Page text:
In 2011, Holder revamped the process for seeking the death penalty, which includes input from victims, and takes into consideration the nature of the crime, as well as the victims’ and the public’s interest in capital punishment. Holder, who has personally spoken out against the death penalty and supports a moratorium on executions, has authorized capital punishment more than 30 times since taking office in 2009.

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    Since modern death penalty laws went into effect in the federal court system in 1988, a jury has decided a defendant’s fate 232 times, and chosen a death sentence in 79 cases – or 34 percent of the time, according to data as of fall 2014 from the Federal Death Penalty Resource Counsel.

    In most federal cases the sentences remain under appeal, a new trial was ordered, or the defendants died in prison awaiting appeals. In some cases, government prosecutors agreed later to seek a life sentence.

    Aside from McVeigh, the other two executions were of Louis Jones, a Persian Gulf war veteran who was put to death in 2003 for the abduction and murder of a young female soldier; and Juan Raul Garza, who was executed in 2001 for the murders of three drug traffickers in Texas.

    Public views on Tsarnaev’s punishment remain deeply divided, largely because Massachusetts has a long tradition of opposing the death penalty. No execution has taken place in this state for nearly 70 years, and the state death penalty was abolished nearly three decades ago.

    Still, because the United States exacted new laws in the late 1980s, there have been two federal death penalty cases in this state other than Tsarnaev’s.

    In 2001, a federal jury in Springfield refused to hand out a death sentence for Kristen Gilbert, a veterans’ nurse who killed patients with lethal injection. Two years later, in 2003, a jury handed out a death sentence for Gary Lee Sampson, a drifter who carjacked and killed three people. That verdict was overturned after an appeal, and Sampson is slated to go before a jury again in September.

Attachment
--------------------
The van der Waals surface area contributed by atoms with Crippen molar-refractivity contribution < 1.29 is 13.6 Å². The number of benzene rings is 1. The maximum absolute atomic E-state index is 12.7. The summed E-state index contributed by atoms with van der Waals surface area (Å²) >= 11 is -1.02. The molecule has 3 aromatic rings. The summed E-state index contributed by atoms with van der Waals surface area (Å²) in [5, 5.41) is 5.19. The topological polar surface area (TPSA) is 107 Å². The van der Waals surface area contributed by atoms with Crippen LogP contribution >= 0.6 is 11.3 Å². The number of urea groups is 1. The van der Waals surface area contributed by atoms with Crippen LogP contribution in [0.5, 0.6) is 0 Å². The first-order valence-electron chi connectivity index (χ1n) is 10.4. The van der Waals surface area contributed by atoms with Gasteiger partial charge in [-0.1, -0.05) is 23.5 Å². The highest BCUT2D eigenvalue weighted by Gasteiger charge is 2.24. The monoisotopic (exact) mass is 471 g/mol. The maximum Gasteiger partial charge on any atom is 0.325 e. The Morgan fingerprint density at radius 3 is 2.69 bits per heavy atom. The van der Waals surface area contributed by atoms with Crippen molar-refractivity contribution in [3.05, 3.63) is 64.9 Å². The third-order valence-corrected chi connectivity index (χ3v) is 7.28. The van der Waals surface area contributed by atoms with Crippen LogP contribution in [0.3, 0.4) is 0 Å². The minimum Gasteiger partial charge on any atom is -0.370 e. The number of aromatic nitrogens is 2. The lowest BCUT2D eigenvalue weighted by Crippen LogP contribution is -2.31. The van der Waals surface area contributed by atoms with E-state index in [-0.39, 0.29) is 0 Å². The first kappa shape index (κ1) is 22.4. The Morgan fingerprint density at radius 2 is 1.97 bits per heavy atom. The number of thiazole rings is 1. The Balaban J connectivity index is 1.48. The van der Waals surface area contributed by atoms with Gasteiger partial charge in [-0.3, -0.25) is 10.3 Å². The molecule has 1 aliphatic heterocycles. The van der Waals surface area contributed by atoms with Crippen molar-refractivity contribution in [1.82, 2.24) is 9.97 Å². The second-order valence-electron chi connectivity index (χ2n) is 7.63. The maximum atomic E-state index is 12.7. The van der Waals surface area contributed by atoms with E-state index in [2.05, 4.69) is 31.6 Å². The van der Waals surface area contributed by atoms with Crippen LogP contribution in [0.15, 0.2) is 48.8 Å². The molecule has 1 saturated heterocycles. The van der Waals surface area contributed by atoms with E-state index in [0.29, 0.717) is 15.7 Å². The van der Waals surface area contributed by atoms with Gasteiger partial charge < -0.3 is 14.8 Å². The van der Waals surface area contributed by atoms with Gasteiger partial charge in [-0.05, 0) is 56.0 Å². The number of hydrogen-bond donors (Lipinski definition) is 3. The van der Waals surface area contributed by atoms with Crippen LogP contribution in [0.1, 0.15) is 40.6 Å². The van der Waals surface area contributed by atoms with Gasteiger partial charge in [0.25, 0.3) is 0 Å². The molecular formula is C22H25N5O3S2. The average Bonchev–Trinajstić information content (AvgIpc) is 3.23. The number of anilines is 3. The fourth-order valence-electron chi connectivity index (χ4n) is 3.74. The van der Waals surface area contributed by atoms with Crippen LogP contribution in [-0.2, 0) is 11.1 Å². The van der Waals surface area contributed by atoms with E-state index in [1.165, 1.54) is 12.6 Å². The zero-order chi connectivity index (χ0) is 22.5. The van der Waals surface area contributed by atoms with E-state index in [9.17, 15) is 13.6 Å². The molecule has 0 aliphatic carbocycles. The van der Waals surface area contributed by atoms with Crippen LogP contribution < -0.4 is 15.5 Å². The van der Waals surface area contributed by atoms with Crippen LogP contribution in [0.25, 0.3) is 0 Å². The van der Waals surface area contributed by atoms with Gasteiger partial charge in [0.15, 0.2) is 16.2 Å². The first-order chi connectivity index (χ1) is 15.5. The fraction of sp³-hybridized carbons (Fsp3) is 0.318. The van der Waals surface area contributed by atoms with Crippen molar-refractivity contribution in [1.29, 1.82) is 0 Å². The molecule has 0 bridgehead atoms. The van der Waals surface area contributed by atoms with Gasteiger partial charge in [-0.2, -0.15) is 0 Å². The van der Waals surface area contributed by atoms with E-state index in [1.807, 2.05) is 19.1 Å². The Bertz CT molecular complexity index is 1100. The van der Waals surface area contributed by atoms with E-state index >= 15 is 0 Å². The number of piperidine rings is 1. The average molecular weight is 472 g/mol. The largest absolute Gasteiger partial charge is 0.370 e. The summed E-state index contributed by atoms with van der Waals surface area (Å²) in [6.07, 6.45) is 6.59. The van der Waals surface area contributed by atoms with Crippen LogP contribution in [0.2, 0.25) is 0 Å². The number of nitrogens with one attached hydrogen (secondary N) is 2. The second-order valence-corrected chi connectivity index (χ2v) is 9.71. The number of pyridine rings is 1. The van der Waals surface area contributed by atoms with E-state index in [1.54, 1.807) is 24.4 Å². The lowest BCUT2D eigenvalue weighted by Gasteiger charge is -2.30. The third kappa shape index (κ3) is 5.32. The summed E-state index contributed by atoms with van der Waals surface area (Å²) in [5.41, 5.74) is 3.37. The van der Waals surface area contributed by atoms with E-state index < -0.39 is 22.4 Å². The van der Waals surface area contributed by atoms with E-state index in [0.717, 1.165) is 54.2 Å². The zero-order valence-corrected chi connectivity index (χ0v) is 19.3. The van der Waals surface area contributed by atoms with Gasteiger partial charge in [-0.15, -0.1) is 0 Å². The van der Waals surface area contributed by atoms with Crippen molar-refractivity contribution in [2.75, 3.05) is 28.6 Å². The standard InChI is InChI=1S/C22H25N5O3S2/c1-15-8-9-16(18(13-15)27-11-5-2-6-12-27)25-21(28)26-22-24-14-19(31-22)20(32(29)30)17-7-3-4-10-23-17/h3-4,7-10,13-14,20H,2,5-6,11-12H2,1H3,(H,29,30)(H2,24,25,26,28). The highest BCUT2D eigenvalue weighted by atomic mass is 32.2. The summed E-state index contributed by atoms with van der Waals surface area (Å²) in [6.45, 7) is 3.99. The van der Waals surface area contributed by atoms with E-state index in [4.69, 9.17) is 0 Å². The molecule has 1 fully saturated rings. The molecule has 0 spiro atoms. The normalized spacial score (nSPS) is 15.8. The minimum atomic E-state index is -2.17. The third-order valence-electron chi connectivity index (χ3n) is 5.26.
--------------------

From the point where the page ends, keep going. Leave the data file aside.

In Tsarnaev’s case, his lawyers have acknowledged that he participated in the bombings as well as the fatal shooting of an MIT police officer, but they called his older brother, Tamerlan, the mastermind. Tamerlan was killed during a violent confrontation with police in Watertown while attempting to flee.

    The lawyers’ focused on Tamerlan Tsarnaev’s guilt and influence throughout Dzhokhar Tsarnaev’s trial, and they plan to argue during the sentencing phase that the younger brother’s life should be spared because of his difficult childhood and submission to his older brother, among other reasons. The sentencing phase is expected to last about four weeks.

    A jury would have to be unanimous in choosing death, and a judge would hand out a life sentence if the jury were unable to reach a unanimous decision.

    Eric M. Freedman, a law professor at Hofstra University School of Law who studies capital punishment cases, said there is no winning formula, for prosecutors or defense lawyers, in succeeding in a capital case, noting the inconsistency of jury verdicts nationwide.

    But, he said, a review of hundreds of cases decided by state and federal juries shows that lawyers have been successful when they are able to present a consistent storyline to make their case, no matter the storyline or the crime. “What the defense lawyers want to do is make sure they present the life story of the person, rather than isolating any particular event, particularly the crime itself,” Freedman said, adding that jurors need a “framework.”

    Milton J. Valencia can be reached at mvalencia@
    globe.com
    . Follow him on Twitter @miltonvalencia.